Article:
Having just got home from the cinema feeling slightly disappointed by Jordan Peele's new, much-hyped horror movie 'Us', I took to IMDb and Rotten Tomatoes to read the reviews and see if others felt the same way.
I was surprised to see pages and pages of 10 out of 10 reviews, but every single top-rating review consisted of nothing more than a few words. They were all vague, unhelpful and said things like "all star and talented cast and amazing story. Peele sets the bar high" or "Jordan Peele has done it again! Is there no stopping this man?" Clicking on the names of these reviewers takes you to a profile where you'll see they've only ever reviewed one film... 'Us'.
The only reviews with any real content, genuine thoughts and constructive views are the ones which rate the movie honestly, which means giving it less than full marks because that's what it deserves.
In fact, a large number of reviews on IMDb mention this. Many saying things like "I can't believe critics are putting this on such a pedestal giving it such rave reviews," "I'm beginning to think critics are paid off," and "obvious bot accounts, not only inflating the IMDb score, but also downvoting negative reviews."
So, based on this, I thought someone should make a point of sharing their honest opinion of the film, and that person is me and sadly, I am not being paid off by Universal.
Warning, the spoilers start below the trailer...
There are a lot of positives and the movie was an enjoyable watch throughout, but sadly after the ending I left the cinema feeling a little let down.
The movie's brave opening consists of little more than a three minute shot of some rabbits in cages, but my attention was held by an incredible piece of original music by American composer, Michael Abels.
After this we meet a family, who are soon to be terrorised by a group of doppelgängers. The movie is beautifully shot and the storytelling is a brilliant mix of horror and thriller peppered with a few moments of comedy, which had the audience laughing for all the right reasons.
The characters are likeable and stunningly portrayed, especially by the very talented and beautiful Lupita Nyong'o. She plays Adelaide, the mother of two kids. Her children, played by Shahadi Wright Joseph (Zora) and Evan Alex (Jason) also put on a strong performance. Their on-screen dad (Winston Duke) is well cast, but fails to shine so brightly in his role as really he just provides comic relief... albeit effectively.
The horror sequences are good, the movie avoids a lot of the lazy cliches of the genre, and it firmly held my attention for the whole one hour and 56 minutes. Despite these positives, the movie fell flat and that was entirely due to the ending and the twist, which is weak at best.
Here's the spoiler. At the end of the film it is revealed that the duplicates of the lead family are just four of an army of clones living secretly underground. This is where it gets a little bit hard to swallow as we are supposed to believe that there are six million of these people (enough to join hands across America) living in a network of tunnels and the sewers. Some how this civilisation has never been found, even though you can access one of their hideouts from a fairground ride in Santa Cruz.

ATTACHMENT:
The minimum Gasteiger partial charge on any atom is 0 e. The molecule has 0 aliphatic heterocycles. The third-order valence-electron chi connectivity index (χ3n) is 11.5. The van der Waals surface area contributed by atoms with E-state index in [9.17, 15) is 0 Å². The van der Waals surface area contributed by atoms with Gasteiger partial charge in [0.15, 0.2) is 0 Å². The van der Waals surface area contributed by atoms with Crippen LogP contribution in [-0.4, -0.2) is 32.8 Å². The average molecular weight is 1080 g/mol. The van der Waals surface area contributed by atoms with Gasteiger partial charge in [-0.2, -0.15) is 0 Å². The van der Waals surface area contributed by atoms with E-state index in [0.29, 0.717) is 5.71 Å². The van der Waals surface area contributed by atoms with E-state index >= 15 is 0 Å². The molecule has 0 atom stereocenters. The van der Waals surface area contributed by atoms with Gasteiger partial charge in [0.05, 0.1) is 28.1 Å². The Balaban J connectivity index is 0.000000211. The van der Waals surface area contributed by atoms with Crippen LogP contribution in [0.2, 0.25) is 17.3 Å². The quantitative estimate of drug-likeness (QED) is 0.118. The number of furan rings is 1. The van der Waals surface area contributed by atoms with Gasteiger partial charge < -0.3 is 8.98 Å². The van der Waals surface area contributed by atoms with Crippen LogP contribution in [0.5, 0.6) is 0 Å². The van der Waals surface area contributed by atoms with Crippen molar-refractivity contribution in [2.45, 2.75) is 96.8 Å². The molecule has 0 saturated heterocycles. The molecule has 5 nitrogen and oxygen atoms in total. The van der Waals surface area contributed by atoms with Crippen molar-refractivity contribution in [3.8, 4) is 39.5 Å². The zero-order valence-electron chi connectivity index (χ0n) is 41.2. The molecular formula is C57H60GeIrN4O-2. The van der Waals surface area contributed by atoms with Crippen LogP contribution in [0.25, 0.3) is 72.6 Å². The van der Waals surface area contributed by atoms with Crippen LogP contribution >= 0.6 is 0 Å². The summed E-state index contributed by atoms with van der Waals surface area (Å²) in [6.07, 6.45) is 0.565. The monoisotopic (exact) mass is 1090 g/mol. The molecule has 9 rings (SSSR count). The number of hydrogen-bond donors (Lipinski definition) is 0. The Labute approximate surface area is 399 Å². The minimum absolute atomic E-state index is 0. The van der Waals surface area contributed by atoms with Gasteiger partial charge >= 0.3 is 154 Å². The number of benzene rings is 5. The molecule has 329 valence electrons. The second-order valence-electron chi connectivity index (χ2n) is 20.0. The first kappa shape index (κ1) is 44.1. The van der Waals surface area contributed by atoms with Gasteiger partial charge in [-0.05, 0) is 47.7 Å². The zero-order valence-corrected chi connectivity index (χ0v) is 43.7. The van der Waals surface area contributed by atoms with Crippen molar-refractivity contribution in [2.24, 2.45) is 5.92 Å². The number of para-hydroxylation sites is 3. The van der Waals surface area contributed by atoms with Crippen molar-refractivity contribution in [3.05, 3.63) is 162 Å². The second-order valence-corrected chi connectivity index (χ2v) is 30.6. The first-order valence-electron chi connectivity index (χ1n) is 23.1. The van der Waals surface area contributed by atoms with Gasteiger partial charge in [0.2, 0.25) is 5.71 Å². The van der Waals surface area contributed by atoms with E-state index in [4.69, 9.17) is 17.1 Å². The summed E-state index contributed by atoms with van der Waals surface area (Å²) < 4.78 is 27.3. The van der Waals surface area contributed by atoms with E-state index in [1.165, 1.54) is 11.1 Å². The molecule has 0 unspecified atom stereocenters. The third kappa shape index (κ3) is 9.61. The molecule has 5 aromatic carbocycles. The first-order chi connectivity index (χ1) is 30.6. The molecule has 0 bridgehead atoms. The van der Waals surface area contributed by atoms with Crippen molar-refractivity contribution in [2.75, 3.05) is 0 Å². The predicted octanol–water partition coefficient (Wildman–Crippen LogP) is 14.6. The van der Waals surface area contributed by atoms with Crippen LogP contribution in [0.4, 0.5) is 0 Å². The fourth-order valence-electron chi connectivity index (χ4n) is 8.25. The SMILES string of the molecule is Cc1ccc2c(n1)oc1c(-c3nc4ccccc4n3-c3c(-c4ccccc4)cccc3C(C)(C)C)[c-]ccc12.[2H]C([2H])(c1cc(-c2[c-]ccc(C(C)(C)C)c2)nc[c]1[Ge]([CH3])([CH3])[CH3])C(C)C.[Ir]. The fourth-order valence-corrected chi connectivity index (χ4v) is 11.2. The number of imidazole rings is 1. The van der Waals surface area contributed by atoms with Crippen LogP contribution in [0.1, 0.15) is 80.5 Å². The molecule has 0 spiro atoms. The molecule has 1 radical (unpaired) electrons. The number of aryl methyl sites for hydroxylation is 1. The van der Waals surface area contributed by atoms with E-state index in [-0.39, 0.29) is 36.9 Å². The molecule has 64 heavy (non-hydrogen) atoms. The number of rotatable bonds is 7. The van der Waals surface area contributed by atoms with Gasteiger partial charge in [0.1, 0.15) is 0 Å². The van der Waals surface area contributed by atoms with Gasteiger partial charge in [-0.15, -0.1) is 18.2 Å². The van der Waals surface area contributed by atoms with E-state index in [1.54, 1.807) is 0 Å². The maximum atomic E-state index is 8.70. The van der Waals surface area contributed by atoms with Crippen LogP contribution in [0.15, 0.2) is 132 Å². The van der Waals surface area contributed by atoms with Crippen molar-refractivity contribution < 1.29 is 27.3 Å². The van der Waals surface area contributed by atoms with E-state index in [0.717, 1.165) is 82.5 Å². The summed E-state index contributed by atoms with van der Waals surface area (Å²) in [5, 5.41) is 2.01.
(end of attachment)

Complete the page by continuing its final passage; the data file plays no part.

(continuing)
Despite living in secrecy and isolation for more than three decades, these underlings seem to have access to clean red boilers suits, an unlimited supply of rabbits and a pair of golden scissors each. They live in a sterile and clean environment, which is well maintained and free of rotting rabbit remains. So presumably they have waste and maintenance teams amongst their numbers. Not to mention running water, electricity and enough medical facilities to keep the huge population healthy.
In a flashback we see these subterranean clones mimicking the action of their counterparts on the surface. We see them being forced to endure imaginary rollercoasters and waltzers. Then, suddenly this tether to their doppelgänger seems to have vanish. The clones for an unexplained reason no longer copy those above... with the exception of Jason's clone, Pluto - who does seem to copy him sometimes when it's convenient to the plot.
Once this tie is broken, all six million of these underground folk, who have no spoken language, are able to plan a coordinated attack at a specific time, despite the fact they have no means of communication.
How would they even share a basic bit of information like the date and time of their uprising?
The revelation that these people live underground at the end of the movie is jarring. It's hard to understand how their subterranean world works. When the young Adelaide won a t-shirt at the fairground, her clone underground received the same t-shirt. Do these items spontaneously appear? If so, why are they forced to eat raw rabbit? Does food not spontaneously appear too?
Apart from Lupita's performance, the one thing to take away from this movie is its memorable soundtrack. From the opening credit to the finale, the soundtrack delivers more than you'd expect from a horror movie, while still holding true to some of the classic musical cues found in all the best horror movies.
The unlikely standout track being the Luniz's 1995 worldwide smash 'I Got 5 On It'. The song features heavily throughout the movie, but it's the emotive full-orchestral version in the finale that steals the show. There's also a very cool 'Tethered Mix' in the end credits which ties together the original track and the darker, more sinister orchestral version.
Seeing 'Us' at the cinema wasn't a bad way to spend a Friday night, as I said previously it was enjoyable throughout with many positives, but it was hard not to walk away feeling a little cheated by the ending.